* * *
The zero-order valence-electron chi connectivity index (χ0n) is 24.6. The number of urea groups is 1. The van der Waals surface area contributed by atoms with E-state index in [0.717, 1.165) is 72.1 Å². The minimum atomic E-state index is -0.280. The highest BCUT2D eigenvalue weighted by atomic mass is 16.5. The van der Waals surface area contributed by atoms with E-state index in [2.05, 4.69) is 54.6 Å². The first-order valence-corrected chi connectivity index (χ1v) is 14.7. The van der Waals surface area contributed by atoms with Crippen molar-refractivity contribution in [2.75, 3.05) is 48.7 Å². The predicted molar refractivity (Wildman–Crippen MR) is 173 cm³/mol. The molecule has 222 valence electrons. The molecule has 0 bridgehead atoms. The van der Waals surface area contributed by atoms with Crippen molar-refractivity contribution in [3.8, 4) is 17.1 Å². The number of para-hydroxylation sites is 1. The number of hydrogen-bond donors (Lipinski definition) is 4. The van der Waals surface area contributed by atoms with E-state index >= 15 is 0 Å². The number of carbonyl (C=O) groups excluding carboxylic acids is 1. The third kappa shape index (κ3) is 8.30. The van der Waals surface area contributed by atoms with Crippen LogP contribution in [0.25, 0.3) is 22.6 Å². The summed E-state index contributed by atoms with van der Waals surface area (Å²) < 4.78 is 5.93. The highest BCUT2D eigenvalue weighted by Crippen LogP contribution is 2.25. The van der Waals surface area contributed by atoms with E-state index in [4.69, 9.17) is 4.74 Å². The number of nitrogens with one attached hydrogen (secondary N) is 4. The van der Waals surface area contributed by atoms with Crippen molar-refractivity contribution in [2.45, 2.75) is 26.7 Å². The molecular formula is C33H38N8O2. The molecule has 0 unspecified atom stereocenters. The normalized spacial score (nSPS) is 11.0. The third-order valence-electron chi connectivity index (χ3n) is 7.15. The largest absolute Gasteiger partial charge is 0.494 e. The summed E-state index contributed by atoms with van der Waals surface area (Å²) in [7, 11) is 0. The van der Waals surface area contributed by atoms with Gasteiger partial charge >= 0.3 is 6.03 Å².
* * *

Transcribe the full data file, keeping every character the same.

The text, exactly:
The zero-order valence-electron chi connectivity index (χ0n) is 24.6. The number of urea groups is 1. The van der Waals surface area contributed by atoms with E-state index in [0.717, 1.165) is 72.1 Å². The minimum atomic E-state index is -0.280. The highest BCUT2D eigenvalue weighted by atomic mass is 16.5. The van der Waals surface area contributed by atoms with E-state index in [2.05, 4.69) is 54.6 Å². The first-order valence-corrected chi connectivity index (χ1v) is 14.7. The van der Waals surface area contributed by atoms with Crippen molar-refractivity contribution in [2.75, 3.05) is 48.7 Å². The predicted molar refractivity (Wildman–Crippen MR) is 173 cm³/mol. The molecule has 222 valence electrons. The molecule has 0 bridgehead atoms. The van der Waals surface area contributed by atoms with Crippen molar-refractivity contribution in [3.8, 4) is 17.1 Å². The number of para-hydroxylation sites is 1. The number of hydrogen-bond donors (Lipinski definition) is 4. The van der Waals surface area contributed by atoms with E-state index >= 15 is 0 Å². The number of carbonyl (C=O) groups excluding carboxylic acids is 1. The third kappa shape index (κ3) is 8.30. The van der Waals surface area contributed by atoms with Crippen LogP contribution in [0.25, 0.3) is 22.6 Å². The summed E-state index contributed by atoms with van der Waals surface area (Å²) < 4.78 is 5.93. The highest BCUT2D eigenvalue weighted by Crippen LogP contribution is 2.25. The van der Waals surface area contributed by atoms with E-state index in [4.69, 9.17) is 4.74 Å². The number of nitrogens with one attached hydrogen (secondary N) is 4. The van der Waals surface area contributed by atoms with Crippen molar-refractivity contribution in [2.45, 2.75) is 26.7 Å². The molecular formula is C33H38N8O2. The molecule has 0 unspecified atom stereocenters. The normalized spacial score (nSPS) is 11.0. The third-order valence-electron chi connectivity index (χ3n) is 7.15. The largest absolute Gasteiger partial charge is 0.494 e. The summed E-state index contributed by atoms with van der Waals surface area (Å²) in [7, 11) is 0. The van der Waals surface area contributed by atoms with Gasteiger partial charge >= 0.3 is 6.03 Å².